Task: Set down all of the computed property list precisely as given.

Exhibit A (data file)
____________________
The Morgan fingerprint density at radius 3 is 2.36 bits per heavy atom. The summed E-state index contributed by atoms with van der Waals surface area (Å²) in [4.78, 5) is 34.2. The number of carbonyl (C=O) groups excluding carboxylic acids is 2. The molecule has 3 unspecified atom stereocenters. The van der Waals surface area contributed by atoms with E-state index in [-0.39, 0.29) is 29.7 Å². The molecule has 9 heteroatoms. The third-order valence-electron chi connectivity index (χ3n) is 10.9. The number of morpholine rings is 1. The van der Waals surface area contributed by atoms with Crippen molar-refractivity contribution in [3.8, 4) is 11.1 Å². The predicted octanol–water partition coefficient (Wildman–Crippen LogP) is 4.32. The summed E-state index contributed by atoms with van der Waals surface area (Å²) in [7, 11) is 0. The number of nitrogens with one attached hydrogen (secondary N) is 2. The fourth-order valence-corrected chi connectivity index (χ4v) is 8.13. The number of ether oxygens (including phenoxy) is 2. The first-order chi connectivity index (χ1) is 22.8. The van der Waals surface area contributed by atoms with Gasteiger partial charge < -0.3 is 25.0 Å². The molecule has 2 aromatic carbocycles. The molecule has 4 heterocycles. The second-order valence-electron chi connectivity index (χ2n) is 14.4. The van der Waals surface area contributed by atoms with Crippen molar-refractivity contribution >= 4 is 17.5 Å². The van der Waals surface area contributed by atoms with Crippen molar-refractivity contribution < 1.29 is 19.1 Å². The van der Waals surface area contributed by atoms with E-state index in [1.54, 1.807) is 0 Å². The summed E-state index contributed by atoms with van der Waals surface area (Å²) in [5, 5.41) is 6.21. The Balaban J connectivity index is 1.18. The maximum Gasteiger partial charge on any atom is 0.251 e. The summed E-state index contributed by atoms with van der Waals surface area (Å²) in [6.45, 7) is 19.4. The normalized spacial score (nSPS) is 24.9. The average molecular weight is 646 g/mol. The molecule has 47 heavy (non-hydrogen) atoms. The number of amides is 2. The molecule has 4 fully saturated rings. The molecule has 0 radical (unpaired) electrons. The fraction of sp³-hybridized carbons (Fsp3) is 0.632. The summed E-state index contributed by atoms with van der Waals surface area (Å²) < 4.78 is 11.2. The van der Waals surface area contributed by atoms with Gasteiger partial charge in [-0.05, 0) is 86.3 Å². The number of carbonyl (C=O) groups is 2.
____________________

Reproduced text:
The Morgan fingerprint density at radius 3 is 2.36 bits per heavy atom. The summed E-state index contributed by atoms with van der Waals surface area (Å²) in [4.78, 5) is 34.2. The number of carbonyl (C=O) groups excluding carboxylic acids is 2. The molecule has 3 unspecified atom stereocenters. The van der Waals surface area contributed by atoms with E-state index in [-0.39, 0.29) is 29.7 Å². The molecule has 9 heteroatoms. The third-order valence-electron chi connectivity index (χ3n) is 10.9. The number of morpholine rings is 1. The van der Waals surface area contributed by atoms with Crippen molar-refractivity contribution in [3.8, 4) is 11.1 Å². The predicted octanol–water partition coefficient (Wildman–Crippen LogP) is 4.32. The summed E-state index contributed by atoms with van der Waals surface area (Å²) in [7, 11) is 0. The number of nitrogens with one attached hydrogen (secondary N) is 2. The fourth-order valence-corrected chi connectivity index (χ4v) is 8.13. The number of ether oxygens (including phenoxy) is 2. The first-order chi connectivity index (χ1) is 22.8. The van der Waals surface area contributed by atoms with Gasteiger partial charge < -0.3 is 25.0 Å². The molecule has 2 aromatic carbocycles. The molecule has 4 heterocycles. The second-order valence-electron chi connectivity index (χ2n) is 14.4. The van der Waals surface area contributed by atoms with Crippen molar-refractivity contribution >= 4 is 17.5 Å². The van der Waals surface area contributed by atoms with Crippen molar-refractivity contribution < 1.29 is 19.1 Å². The van der Waals surface area contributed by atoms with E-state index in [1.54, 1.807) is 0 Å². The summed E-state index contributed by atoms with van der Waals surface area (Å²) in [5, 5.41) is 6.21. The Balaban J connectivity index is 1.18. The maximum Gasteiger partial charge on any atom is 0.251 e. The summed E-state index contributed by atoms with van der Waals surface area (Å²) in [6.45, 7) is 19.4. The normalized spacial score (nSPS) is 24.9. The average molecular weight is 646 g/mol. The molecule has 47 heavy (non-hydrogen) atoms. The number of amides is 2. The molecule has 4 fully saturated rings. The molecule has 0 radical (unpaired) electrons. The fraction of sp³-hybridized carbons (Fsp3) is 0.632. The summed E-state index contributed by atoms with van der Waals surface area (Å²) < 4.78 is 11.2. The van der Waals surface area contributed by atoms with Gasteiger partial charge in [-0.05, 0) is 86.3 Å². The number of carbonyl (C=O) groups is 2.